277400 RAFT Polymerization of Emulsified Microemulsions

Monday, October 29, 2012: 3:15 PM
Butler West (Westin )
Katelyn Dahlke, Scott Meester and Jennifer M. O'Donnell, Chemical and Biological Engineering, Iowa State University, Ames, IA

Internally-structured polymer nanoparticles are desirable for many applications including nanoreactors, bioelectrodes, sensors, and drug delivery vehicles because of their high interfacial area, their ability to encapsulate both hydrophilic and hydrophobic components, and the possibility of functionalizing the particle surface.  Larsson et al. were the first to propose dispersing the viscous hexagonal and cubic lyotropic liquid crystal microstructures formed by lipids in aqueous solutions to maintain the advantages provided by the high interfacial area of these microstructures while improving the processibility.[1-4]  Subsequently, Glatter et al. used small angle x-ray scattering (SAXS) and cryogenic transmission electron microscopy (cryoTEM) to investigate the internal microstructure and thermodynamic stability of dispersed liquid crystals and emulsified microemulsions.[5]  These studies showed that the microstructures within the dispersed drops correspond to the microstructures formed in bulk at the same temperature and composition, and that the microstructural transitions were thermally reversible.

Our previous studies of the polymerization of emulsified inverse lauryl acrylate (LA)/bis(2-ethylhexyl) sulfosuccinate sodium salt (AOT)/water microemulsions stabilized by Pluronic F127 have shown that the polymerization kinetics and polymer properties depend on the concentration of the inverse microemulsion in the aqueous dispersion, and the composition of the inverse microemulsion.  Our current studies aim to control not only the internal structure of the polymer particles, but the molecular weight and polydispersity of the polymers in the particles.  Molecular weight control has been implemented by using the controlled polymerization method of reversible addition-fragmentation chain transfer (RAFT).  The polymerization kinetics and particle size have been measured by reaction calorimetry, and dynamic light scattering, respectively.  RAFT chain transfer agent (CTA) concentrations ranging from 0.002 to 0.090 mol chain transfer agent/mol monomer have been investigated.  All of the polymerizations reach approximately 70% monomer conversion, however the necessary polymerization time increases significantly from 20 minutes with 0.002 mol CTA/mol monomer to 60 minutes with 0.090 mol CTA/mol monomer.  The uncontrolled emulsified microemulsion polymerizations produced particles approximately 35 nm in diameter.  In contrast, these RAFT emulsified microemulsion polymerizations produced polydisperse polymer particles with an average diameter of approximately 200 nm.  The gel permeation chromatography data showed that the number average molecular weight corresponded to predicted values at CTA concentrations above 0.04 mol CTA/mol LA.  The polydispersity of the particle diameter did not demonstrate a clear trend. This can be attributed to the initial distribution of CTA in the microemulsion drops and the diffusion of CTA between propagating particles and uninitiated drops.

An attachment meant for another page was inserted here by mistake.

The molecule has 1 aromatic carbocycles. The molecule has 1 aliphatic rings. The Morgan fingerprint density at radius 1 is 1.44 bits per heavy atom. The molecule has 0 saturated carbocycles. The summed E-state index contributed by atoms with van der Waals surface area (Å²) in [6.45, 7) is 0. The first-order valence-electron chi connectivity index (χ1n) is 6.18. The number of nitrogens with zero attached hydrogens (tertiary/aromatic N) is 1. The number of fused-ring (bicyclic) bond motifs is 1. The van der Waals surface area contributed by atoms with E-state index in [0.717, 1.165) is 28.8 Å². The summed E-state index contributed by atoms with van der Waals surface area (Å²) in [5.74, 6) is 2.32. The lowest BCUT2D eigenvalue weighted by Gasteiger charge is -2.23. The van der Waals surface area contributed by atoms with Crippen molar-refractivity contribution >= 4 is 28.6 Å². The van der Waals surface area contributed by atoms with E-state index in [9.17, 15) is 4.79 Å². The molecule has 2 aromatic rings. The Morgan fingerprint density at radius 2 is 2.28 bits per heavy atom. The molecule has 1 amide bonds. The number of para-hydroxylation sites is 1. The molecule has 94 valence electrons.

1.   Larsson, K. Cubic lipid-water phases - structures and biomembrane aspects, Journal of Physical Chemistry 1989, 93, (21), 7304-7314.

2.   Larsson, K. Colloidal dispersions of ordered lipid-water phases, Journal of Dispersion Science and Technology 1999, 20, (1-2), 27-34.

3.   Larsson, K. Aqueous dispersions of cubic lipid-water phases, Current Opinion in Colloid & Interface Science 2000, 5, (1-2), 64-69.

4.   Larsson, K. In Bicontinuous cubic lipid-water particles and cubosomal dispersions, Meeting on Mesoporous Crystals and Related Nano-Structures Materials, Stockholm, SWEDEN, Jun 01-05, 2004; Terasaki, O., Ed. Stockholm, SWEDEN, 2004; pp 41-51.

5.   Yaghmur, A.; de Campo, L.; Sagalowicz, L.; Leser, M. E.; Glatter, O. Emulsified microemulsions and oil-containing liquid crystalline phases, Langmuir 2005, 21, (2), 569-577.


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